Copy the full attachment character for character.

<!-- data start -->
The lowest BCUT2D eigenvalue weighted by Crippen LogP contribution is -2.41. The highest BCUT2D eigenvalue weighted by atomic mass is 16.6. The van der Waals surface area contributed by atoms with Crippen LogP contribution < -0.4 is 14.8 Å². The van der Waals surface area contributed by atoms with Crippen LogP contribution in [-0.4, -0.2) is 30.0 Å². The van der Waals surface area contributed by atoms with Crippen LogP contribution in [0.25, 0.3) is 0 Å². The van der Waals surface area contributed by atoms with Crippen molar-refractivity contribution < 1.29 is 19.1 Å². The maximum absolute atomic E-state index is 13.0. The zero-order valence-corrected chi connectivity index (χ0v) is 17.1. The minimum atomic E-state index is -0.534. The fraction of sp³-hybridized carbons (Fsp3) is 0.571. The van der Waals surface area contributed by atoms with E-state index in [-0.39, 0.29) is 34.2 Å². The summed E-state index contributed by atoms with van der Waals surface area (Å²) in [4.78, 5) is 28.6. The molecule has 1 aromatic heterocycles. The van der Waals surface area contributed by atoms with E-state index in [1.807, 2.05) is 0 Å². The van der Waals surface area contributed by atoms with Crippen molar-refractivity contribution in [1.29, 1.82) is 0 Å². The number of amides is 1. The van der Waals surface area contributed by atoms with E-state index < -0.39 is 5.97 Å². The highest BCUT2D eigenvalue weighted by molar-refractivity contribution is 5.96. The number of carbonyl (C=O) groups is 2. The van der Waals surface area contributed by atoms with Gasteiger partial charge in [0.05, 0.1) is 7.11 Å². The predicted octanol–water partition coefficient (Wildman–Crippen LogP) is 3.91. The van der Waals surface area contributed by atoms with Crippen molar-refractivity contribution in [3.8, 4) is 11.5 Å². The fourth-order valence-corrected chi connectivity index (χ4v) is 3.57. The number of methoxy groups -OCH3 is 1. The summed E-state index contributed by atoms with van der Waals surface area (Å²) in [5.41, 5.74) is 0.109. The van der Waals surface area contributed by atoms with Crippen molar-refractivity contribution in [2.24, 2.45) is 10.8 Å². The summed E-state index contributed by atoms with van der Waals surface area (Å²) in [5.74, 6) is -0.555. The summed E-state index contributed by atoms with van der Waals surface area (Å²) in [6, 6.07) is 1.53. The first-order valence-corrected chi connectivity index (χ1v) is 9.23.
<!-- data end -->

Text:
The lowest BCUT2D eigenvalue weighted by Crippen LogP contribution is -2.41. The highest BCUT2D eigenvalue weighted by atomic mass is 16.6. The van der Waals surface area contributed by atoms with Crippen LogP contribution < -0.4 is 14.8 Å². The van der Waals surface area contributed by atoms with Crippen LogP contribution in [-0.4, -0.2) is 30.0 Å². The van der Waals surface area contributed by atoms with Crippen LogP contribution in [0.25, 0.3) is 0 Å². The van der Waals surface area contributed by atoms with Crippen molar-refractivity contribution < 1.29 is 19.1 Å². The maximum absolute atomic E-state index is 13.0. The zero-order valence-corrected chi connectivity index (χ0v) is 17.1. The minimum atomic E-state index is -0.534. The fraction of sp³-hybridized carbons (Fsp3) is 0.571. The van der Waals surface area contributed by atoms with E-state index in [-0.39, 0.29) is 34.2 Å². The summed E-state index contributed by atoms with van der Waals surface area (Å²) in [4.78, 5) is 28.6. The molecule has 1 aromatic heterocycles. The van der Waals surface area contributed by atoms with E-state index in [1.807, 2.05) is 0 Å². The van der Waals surface area contributed by atoms with Crippen molar-refractivity contribution in [1.29, 1.82) is 0 Å². The number of amides is 1. The van der Waals surface area contributed by atoms with E-state index < -0.39 is 5.97 Å². The highest BCUT2D eigenvalue weighted by molar-refractivity contribution is 5.96. The number of carbonyl (C=O) groups is 2. The van der Waals surface area contributed by atoms with Gasteiger partial charge in [0.05, 0.1) is 7.11 Å². The predicted octanol–water partition coefficient (Wildman–Crippen LogP) is 3.91. The van der Waals surface area contributed by atoms with Crippen molar-refractivity contribution in [3.8, 4) is 11.5 Å². The fourth-order valence-corrected chi connectivity index (χ4v) is 3.57. The number of methoxy groups -OCH3 is 1. The summed E-state index contributed by atoms with van der Waals surface area (Å²) in [5.41, 5.74) is 0.109. The van der Waals surface area contributed by atoms with Crippen molar-refractivity contribution in [2.24, 2.45) is 10.8 Å². The summed E-state index contributed by atoms with van der Waals surface area (Å²) in [5.74, 6) is -0.555. The summed E-state index contributed by atoms with van der Waals surface area (Å²) in [6, 6.07) is 1.53. The first-order valence-corrected chi connectivity index (χ1v) is 9.23.